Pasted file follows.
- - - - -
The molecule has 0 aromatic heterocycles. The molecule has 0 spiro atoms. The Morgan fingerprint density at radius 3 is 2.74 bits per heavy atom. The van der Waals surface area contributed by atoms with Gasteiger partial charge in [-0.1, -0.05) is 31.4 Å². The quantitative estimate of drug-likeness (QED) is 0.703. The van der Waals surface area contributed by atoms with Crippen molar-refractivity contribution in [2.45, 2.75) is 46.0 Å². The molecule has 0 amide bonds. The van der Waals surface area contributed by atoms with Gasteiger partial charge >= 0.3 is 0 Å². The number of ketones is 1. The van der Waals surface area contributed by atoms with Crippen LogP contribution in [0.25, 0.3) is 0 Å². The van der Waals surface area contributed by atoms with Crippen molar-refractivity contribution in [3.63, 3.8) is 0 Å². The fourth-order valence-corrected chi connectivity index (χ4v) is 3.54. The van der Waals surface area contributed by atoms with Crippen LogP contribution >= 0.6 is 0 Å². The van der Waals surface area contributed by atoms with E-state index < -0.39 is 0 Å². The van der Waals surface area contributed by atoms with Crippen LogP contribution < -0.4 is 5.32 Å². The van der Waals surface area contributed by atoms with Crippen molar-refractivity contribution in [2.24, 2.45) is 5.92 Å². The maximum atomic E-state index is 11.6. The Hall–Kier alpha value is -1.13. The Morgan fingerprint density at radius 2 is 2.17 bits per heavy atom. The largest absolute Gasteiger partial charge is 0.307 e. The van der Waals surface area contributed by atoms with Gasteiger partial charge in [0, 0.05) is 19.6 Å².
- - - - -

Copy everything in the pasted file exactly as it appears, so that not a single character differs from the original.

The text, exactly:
The molecule has 0 aromatic heterocycles. The molecule has 0 spiro atoms. The Morgan fingerprint density at radius 3 is 2.74 bits per heavy atom. The van der Waals surface area contributed by atoms with Gasteiger partial charge in [-0.1, -0.05) is 31.4 Å². The quantitative estimate of drug-likeness (QED) is 0.703. The van der Waals surface area contributed by atoms with Crippen molar-refractivity contribution in [2.45, 2.75) is 46.0 Å². The molecule has 0 amide bonds. The van der Waals surface area contributed by atoms with Gasteiger partial charge >= 0.3 is 0 Å². The number of ketones is 1. The van der Waals surface area contributed by atoms with Crippen LogP contribution in [0.25, 0.3) is 0 Å². The van der Waals surface area contributed by atoms with Crippen molar-refractivity contribution in [3.63, 3.8) is 0 Å². The fourth-order valence-corrected chi connectivity index (χ4v) is 3.54. The van der Waals surface area contributed by atoms with Crippen LogP contribution >= 0.6 is 0 Å². The van der Waals surface area contributed by atoms with E-state index < -0.39 is 0 Å². The van der Waals surface area contributed by atoms with Crippen LogP contribution < -0.4 is 5.32 Å². The van der Waals surface area contributed by atoms with Crippen molar-refractivity contribution in [2.24, 2.45) is 5.92 Å². The maximum atomic E-state index is 11.6. The Hall–Kier alpha value is -1.13. The Morgan fingerprint density at radius 2 is 2.17 bits per heavy atom. The largest absolute Gasteiger partial charge is 0.307 e. The van der Waals surface area contributed by atoms with Gasteiger partial charge in [0, 0.05) is 19.6 Å².